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Herding and Speculation in the Crude Oil Market

Celso Brunetti, Bahattin Buyuksahin, and Jeffrey H. Harris

Year: 2013
Volume: Volume 34
Number: Number 3
DOI: 10.5547/01956574.34.3.5
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Abstract:
We examine whether herding among speculators in U.S. crude oil futures markets affects market prices and volatility. Using detailed data on the positions of hedge funds and swap dealers from 2005-2009, we find little evidence that herding destabilizes the crude oil futures market. To the contrary, herding among speculative traders is negatively correlated with contemporaneous volatility and does not lead next-day volatility. Our impulse-response analysis shows that market regulators should monitor herding since a shock to herding among all groups may lead to price changes, and, in the case of hedge funds, may lead to increased volatility. Interestingly, however, increased swap dealer herding actually dampens crude oil price volatility.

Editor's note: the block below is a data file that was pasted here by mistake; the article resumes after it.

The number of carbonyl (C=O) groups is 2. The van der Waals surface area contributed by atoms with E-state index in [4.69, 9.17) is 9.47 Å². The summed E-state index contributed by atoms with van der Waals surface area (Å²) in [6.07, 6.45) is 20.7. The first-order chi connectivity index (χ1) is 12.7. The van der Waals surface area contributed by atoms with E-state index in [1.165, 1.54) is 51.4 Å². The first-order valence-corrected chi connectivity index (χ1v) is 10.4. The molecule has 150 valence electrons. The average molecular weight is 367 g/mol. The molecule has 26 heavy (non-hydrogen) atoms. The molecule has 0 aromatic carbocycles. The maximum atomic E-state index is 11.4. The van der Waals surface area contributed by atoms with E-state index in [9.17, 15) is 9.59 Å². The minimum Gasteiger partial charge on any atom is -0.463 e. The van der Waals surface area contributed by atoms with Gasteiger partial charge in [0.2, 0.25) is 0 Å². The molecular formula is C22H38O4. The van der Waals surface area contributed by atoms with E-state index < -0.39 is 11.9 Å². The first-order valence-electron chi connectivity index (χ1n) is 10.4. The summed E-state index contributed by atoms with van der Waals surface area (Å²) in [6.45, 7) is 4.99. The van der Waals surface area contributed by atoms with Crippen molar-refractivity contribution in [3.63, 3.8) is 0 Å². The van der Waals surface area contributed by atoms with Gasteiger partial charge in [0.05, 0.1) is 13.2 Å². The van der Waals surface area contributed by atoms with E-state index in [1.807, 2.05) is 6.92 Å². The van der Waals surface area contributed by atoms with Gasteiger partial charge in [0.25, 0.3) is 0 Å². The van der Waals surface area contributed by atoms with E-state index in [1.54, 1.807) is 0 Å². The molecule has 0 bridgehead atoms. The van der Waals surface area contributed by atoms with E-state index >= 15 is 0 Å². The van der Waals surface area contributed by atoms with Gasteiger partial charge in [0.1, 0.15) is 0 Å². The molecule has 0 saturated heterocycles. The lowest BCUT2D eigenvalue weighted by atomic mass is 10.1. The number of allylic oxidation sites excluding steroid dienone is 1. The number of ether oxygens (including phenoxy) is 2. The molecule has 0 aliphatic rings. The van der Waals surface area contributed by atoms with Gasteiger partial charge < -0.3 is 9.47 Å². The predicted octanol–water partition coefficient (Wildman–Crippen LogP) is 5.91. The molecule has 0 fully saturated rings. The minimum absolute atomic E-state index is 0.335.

OPEC "Fair Price" Pronouncements and the Market Price of Crude Oil

Celso Brunetti, Bahattin Buyuksahin, Michel A. Robe, and Kirsten R. Soneson

Year: 2013
Volume: Volume 34
Number: Number 4
DOI: 10.5547/01956574.34.4.5
View Abstract

Abstract:
OPEC producers, individually or collectively, often make statements regarding the "fair price" of crude oil. In some cases, the officials commenting are merely affirming the market price prevailing at the time. In many cases, however, we document that they explicitly disagree with contemporaneous oil futures prices. A natural question is whether these "fair price" pronouncements contain information not already reflected in the market price of crude oil. To find the answer, we collect "fair price" statements made from 2000 through 2010 by officials from OPEC or OPEC member countries. Visually, the "fair price" series looks like a sampling discretely drawn (with a lag) from the daily futures market price series. Formally, we use two primary methodologies to establish that "fair price" pronouncements have little influence on the market price of crude oil and provide little or no new news to oil futures market participants.





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